I switched from Google to DuckDuckGo’s private search: 5 great takeaways
Google is far and away the most popular search engine — but sometimes it’s more like Big Brother and less friendly. In fact, for those concerned about privacy, Google goes beyond certain boundaries by collecting your personal data, and serving you ads based on what it collects. Enter DuckDuckGo, a privacy -focused search engine with its own desktop extension and mobile browser app.
DuckDuckGo prides itself as the anti-Google, promising not to track or collect your data. It offers a clean interface and familiar layout, and provides many of the features you’d expect from a search engine — but without those invasive data trackers. (If you’re concerned about privacy, also consider switching from Google Chrome to Firefox.)
On paper, DuckDuckGo seems like a worthy competitor. But how does it really stack up on Google? To find out, I switched to DuckDuckGo and used the service exclusively for a week. Here are my five main takeaways.
1. DuckDuckGo is refreshing
I was amazed at the privacy features of DuckDuckGo at how liberating they are. The service insists that it does not collect user data or track you on various websites. It also doesn’t associate your browsing with your IP address, and it won’t save your search history.
For someone who has used Google most of his or her adult life, it feels weird. I can hardly remember a time when every move I made was not tracked, evaluated, and then marketed back to me through targeted suggestions and ads.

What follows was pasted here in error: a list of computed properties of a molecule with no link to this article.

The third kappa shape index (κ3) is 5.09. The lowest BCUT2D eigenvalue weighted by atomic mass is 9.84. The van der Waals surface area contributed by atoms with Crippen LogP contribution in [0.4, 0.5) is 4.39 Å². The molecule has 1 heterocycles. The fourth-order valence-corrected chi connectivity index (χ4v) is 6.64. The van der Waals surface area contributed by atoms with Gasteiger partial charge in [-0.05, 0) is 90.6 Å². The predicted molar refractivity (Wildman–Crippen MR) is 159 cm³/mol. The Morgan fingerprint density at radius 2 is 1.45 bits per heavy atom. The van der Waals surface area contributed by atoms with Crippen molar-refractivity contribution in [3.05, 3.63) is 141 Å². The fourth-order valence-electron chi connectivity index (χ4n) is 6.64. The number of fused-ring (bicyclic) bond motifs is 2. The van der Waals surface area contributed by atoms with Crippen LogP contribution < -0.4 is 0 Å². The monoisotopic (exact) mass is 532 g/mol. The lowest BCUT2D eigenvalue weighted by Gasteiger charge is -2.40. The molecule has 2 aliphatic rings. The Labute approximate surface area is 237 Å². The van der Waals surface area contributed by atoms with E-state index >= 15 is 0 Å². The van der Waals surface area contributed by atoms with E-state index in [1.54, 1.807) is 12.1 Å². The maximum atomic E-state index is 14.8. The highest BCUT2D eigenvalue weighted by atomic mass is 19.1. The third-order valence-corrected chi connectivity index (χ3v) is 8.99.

Using DuckDuckGo takes me back to a simpler time when a search engine was only there to answer questions like, “What’s the best laptop for under $ 1000?” or “What is the nickname of Tim Robbins’ character in Top Gun? ” (This is Merlin.)
Privacy is DuckDuckGo’s biggest draw, and it’s applied in a way that doesn’t feel restrictive. The whole time I use the search engine, I’m not bothered by the lack of personalization. Unlike Google, DuckDuckGo won’t automatically suggest new searches because it doesn’t collect your search history, but it does seem like a small price to pay for more private browsing.
Another refreshing privacy feature: DuckDuckGo actively blocks external trackers from tracking you online. So, not only does the service itself keep your browsing private, it also prevents third parties from tracking you as well.
2. DuckDuckGo has a nice UI
Before I started using DuckDuckGo, I had this picture of an empty search engine, a la early 2000s Google. I was proven wrong. So wrong. The designers of DuckDuckGo have put a lot of thought into usability, and it shows. The interface is aesthetically pleasing with a clean and simple layout that doesn’t try to recreate the wheel.
Make no mistake, DuckDuckGo has a similar feel to Google (but again, so do all modern search engines). Elements like ad placements and knowledge panels are ripped straight from Google. However, this is not a knock on DuckDuckGo. The engine’s “if it’s not broken, don’t fix” approach to design works well.
They even cleaned it up a bit and added some welcome changes. For example, DuckDuckGo does not divide results into pages. Instead, when you reach the bottom of a page, you can simply click “View more results” in an endless scroll. It was a small tweak, but it felt better than clicking back and forth through pages and pages.
3. Yes, you can escape from the ads
This type coincides with the first point on this list: Because DuckDuckGo doesn’t track your browsing history, it can’t provide you with targeted personalized ads.